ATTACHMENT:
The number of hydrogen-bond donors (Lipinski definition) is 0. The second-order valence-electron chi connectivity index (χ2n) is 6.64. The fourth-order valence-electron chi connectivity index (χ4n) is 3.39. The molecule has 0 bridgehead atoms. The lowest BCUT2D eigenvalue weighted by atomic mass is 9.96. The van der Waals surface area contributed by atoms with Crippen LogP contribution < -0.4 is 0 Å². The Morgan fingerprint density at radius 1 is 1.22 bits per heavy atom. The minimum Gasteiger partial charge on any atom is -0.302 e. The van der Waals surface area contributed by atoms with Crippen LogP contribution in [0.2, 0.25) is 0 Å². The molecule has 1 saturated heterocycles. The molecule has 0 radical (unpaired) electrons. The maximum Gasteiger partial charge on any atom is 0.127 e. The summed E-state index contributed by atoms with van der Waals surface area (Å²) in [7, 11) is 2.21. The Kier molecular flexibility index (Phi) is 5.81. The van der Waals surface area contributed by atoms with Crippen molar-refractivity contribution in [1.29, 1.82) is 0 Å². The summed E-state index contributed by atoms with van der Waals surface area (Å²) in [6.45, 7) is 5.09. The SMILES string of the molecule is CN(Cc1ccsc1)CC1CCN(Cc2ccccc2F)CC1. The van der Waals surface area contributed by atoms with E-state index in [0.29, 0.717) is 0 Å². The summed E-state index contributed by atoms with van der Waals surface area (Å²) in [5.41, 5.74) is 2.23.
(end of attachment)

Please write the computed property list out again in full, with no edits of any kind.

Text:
The number of hydrogen-bond donors (Lipinski definition) is 0. The second-order valence-electron chi connectivity index (χ2n) is 6.64. The fourth-order valence-electron chi connectivity index (χ4n) is 3.39. The molecule has 0 bridgehead atoms. The lowest BCUT2D eigenvalue weighted by atomic mass is 9.96. The van der Waals surface area contributed by atoms with Crippen LogP contribution < -0.4 is 0 Å². The Morgan fingerprint density at radius 1 is 1.22 bits per heavy atom. The minimum Gasteiger partial charge on any atom is -0.302 e. The van der Waals surface area contributed by atoms with Crippen LogP contribution in [0.2, 0.25) is 0 Å². The molecule has 1 saturated heterocycles. The molecule has 0 radical (unpaired) electrons. The maximum Gasteiger partial charge on any atom is 0.127 e. The summed E-state index contributed by atoms with van der Waals surface area (Å²) in [7, 11) is 2.21. The Kier molecular flexibility index (Phi) is 5.81. The van der Waals surface area contributed by atoms with Crippen molar-refractivity contribution in [1.29, 1.82) is 0 Å². The summed E-state index contributed by atoms with van der Waals surface area (Å²) in [6.45, 7) is 5.09. The SMILES string of the molecule is CN(Cc1ccsc1)CC1CCN(Cc2ccccc2F)CC1. The van der Waals surface area contributed by atoms with E-state index in [0.29, 0.717) is 0 Å². The summed E-state index contributed by atoms with van der Waals surface area (Å²) in [5.41, 5.74) is 2.23.